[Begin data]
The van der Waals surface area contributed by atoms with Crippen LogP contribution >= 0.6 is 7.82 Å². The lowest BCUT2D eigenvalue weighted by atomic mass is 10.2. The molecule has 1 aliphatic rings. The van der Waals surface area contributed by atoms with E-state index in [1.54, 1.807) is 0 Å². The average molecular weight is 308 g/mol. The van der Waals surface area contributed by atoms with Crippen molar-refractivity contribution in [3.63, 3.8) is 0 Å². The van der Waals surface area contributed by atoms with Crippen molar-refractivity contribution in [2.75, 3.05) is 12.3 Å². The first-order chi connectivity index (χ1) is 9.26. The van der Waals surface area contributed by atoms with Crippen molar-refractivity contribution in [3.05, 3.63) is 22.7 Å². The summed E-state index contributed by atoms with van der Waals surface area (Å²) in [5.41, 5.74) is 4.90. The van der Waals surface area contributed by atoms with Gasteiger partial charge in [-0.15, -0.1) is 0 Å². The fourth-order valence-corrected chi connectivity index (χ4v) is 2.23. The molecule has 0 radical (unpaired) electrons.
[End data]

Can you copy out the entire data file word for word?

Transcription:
The van der Waals surface area contributed by atoms with Crippen LogP contribution >= 0.6 is 7.82 Å². The lowest BCUT2D eigenvalue weighted by atomic mass is 10.2. The molecule has 1 aliphatic rings. The van der Waals surface area contributed by atoms with E-state index in [1.54, 1.807) is 0 Å². The average molecular weight is 308 g/mol. The van der Waals surface area contributed by atoms with Crippen molar-refractivity contribution in [3.63, 3.8) is 0 Å². The van der Waals surface area contributed by atoms with Crippen molar-refractivity contribution in [2.75, 3.05) is 12.3 Å². The first-order chi connectivity index (χ1) is 9.26. The van der Waals surface area contributed by atoms with Crippen molar-refractivity contribution in [3.05, 3.63) is 22.7 Å². The summed E-state index contributed by atoms with van der Waals surface area (Å²) in [5.41, 5.74) is 4.90. The van der Waals surface area contributed by atoms with Gasteiger partial charge in [-0.15, -0.1) is 0 Å². The fourth-order valence-corrected chi connectivity index (χ4v) is 2.23. The molecule has 0 radical (unpaired) electrons.